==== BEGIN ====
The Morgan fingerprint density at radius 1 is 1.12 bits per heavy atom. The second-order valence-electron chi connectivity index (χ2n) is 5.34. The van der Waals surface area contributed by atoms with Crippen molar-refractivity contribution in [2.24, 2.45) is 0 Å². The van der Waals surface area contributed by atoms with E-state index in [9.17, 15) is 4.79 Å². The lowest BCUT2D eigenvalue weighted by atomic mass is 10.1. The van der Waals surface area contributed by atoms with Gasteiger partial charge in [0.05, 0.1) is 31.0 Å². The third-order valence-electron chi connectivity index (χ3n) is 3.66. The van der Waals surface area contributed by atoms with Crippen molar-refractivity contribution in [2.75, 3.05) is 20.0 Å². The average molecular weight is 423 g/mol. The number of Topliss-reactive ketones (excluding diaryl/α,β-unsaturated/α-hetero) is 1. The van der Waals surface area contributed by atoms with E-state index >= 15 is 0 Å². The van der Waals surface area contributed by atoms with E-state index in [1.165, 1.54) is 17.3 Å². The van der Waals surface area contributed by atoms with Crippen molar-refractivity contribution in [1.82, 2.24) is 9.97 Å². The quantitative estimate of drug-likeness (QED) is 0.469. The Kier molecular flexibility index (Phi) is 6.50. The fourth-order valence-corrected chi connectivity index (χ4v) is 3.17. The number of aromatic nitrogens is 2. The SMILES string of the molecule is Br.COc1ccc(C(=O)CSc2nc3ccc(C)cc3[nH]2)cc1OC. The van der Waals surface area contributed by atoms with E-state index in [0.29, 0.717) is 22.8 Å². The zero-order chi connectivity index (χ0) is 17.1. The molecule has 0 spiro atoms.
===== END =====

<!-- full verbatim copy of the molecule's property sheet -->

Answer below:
The Morgan fingerprint density at radius 1 is 1.12 bits per heavy atom. The second-order valence-electron chi connectivity index (χ2n) is 5.34. The van der Waals surface area contributed by atoms with Crippen molar-refractivity contribution in [2.24, 2.45) is 0 Å². The van der Waals surface area contributed by atoms with E-state index in [9.17, 15) is 4.79 Å². The lowest BCUT2D eigenvalue weighted by atomic mass is 10.1. The van der Waals surface area contributed by atoms with Gasteiger partial charge in [0.05, 0.1) is 31.0 Å². The third-order valence-electron chi connectivity index (χ3n) is 3.66. The van der Waals surface area contributed by atoms with Crippen molar-refractivity contribution in [2.75, 3.05) is 20.0 Å². The average molecular weight is 423 g/mol. The number of Topliss-reactive ketones (excluding diaryl/α,β-unsaturated/α-hetero) is 1. The van der Waals surface area contributed by atoms with E-state index >= 15 is 0 Å². The van der Waals surface area contributed by atoms with E-state index in [1.165, 1.54) is 17.3 Å². The van der Waals surface area contributed by atoms with Crippen molar-refractivity contribution in [1.82, 2.24) is 9.97 Å². The quantitative estimate of drug-likeness (QED) is 0.469. The Kier molecular flexibility index (Phi) is 6.50. The fourth-order valence-corrected chi connectivity index (χ4v) is 3.17. The number of aromatic nitrogens is 2. The SMILES string of the molecule is Br.COc1ccc(C(=O)CSc2nc3ccc(C)cc3[nH]2)cc1OC. The van der Waals surface area contributed by atoms with E-state index in [0.29, 0.717) is 22.8 Å². The zero-order chi connectivity index (χ0) is 17.1. The molecule has 0 spiro atoms.